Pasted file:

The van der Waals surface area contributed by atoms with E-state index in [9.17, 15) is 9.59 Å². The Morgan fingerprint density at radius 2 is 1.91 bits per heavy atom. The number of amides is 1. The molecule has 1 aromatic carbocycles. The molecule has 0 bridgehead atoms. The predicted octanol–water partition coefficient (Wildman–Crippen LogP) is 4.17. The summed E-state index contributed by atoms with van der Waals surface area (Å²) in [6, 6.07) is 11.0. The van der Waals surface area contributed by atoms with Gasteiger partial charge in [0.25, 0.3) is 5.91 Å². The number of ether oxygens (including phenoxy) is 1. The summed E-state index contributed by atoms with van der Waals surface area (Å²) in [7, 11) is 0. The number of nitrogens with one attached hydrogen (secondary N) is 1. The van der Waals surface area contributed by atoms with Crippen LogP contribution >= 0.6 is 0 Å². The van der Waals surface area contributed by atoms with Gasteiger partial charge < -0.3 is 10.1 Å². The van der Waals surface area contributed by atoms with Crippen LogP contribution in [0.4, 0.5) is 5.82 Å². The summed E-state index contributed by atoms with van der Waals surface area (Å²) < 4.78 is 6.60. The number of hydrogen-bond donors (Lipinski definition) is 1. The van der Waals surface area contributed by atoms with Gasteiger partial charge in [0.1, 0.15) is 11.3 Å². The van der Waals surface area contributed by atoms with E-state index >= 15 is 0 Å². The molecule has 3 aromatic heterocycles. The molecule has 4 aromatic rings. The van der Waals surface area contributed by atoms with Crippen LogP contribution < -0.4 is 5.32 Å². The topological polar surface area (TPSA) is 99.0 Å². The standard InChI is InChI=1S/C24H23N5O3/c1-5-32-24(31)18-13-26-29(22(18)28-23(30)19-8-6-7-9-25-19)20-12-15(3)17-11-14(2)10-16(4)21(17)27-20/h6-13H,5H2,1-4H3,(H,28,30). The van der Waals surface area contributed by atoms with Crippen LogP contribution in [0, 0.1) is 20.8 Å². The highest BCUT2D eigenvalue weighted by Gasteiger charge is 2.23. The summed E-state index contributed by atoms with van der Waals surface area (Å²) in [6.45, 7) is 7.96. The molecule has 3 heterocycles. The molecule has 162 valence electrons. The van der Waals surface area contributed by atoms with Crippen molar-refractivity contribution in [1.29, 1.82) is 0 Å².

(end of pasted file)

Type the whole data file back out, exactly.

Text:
The van der Waals surface area contributed by atoms with E-state index in [9.17, 15) is 9.59 Å². The Morgan fingerprint density at radius 2 is 1.91 bits per heavy atom. The number of amides is 1. The molecule has 1 aromatic carbocycles. The molecule has 0 bridgehead atoms. The predicted octanol–water partition coefficient (Wildman–Crippen LogP) is 4.17. The summed E-state index contributed by atoms with van der Waals surface area (Å²) in [6, 6.07) is 11.0. The van der Waals surface area contributed by atoms with Gasteiger partial charge in [0.25, 0.3) is 5.91 Å². The number of ether oxygens (including phenoxy) is 1. The summed E-state index contributed by atoms with van der Waals surface area (Å²) in [7, 11) is 0. The number of nitrogens with one attached hydrogen (secondary N) is 1. The van der Waals surface area contributed by atoms with Crippen LogP contribution >= 0.6 is 0 Å². The van der Waals surface area contributed by atoms with Gasteiger partial charge < -0.3 is 10.1 Å². The van der Waals surface area contributed by atoms with Crippen LogP contribution in [0.4, 0.5) is 5.82 Å². The summed E-state index contributed by atoms with van der Waals surface area (Å²) < 4.78 is 6.60. The number of hydrogen-bond donors (Lipinski definition) is 1. The van der Waals surface area contributed by atoms with Gasteiger partial charge in [0.1, 0.15) is 11.3 Å². The van der Waals surface area contributed by atoms with E-state index >= 15 is 0 Å². The molecule has 3 aromatic heterocycles. The molecule has 4 aromatic rings. The van der Waals surface area contributed by atoms with Crippen LogP contribution < -0.4 is 5.32 Å². The topological polar surface area (TPSA) is 99.0 Å². The standard InChI is InChI=1S/C24H23N5O3/c1-5-32-24(31)18-13-26-29(22(18)28-23(30)19-8-6-7-9-25-19)20-12-15(3)17-11-14(2)10-16(4)21(17)27-20/h6-13H,5H2,1-4H3,(H,28,30). The van der Waals surface area contributed by atoms with Crippen LogP contribution in [0, 0.1) is 20.8 Å². The highest BCUT2D eigenvalue weighted by Gasteiger charge is 2.23. The summed E-state index contributed by atoms with van der Waals surface area (Å²) in [6.45, 7) is 7.96. The molecule has 3 heterocycles. The molecule has 162 valence electrons. The van der Waals surface area contributed by atoms with Crippen molar-refractivity contribution in [1.29, 1.82) is 0 Å².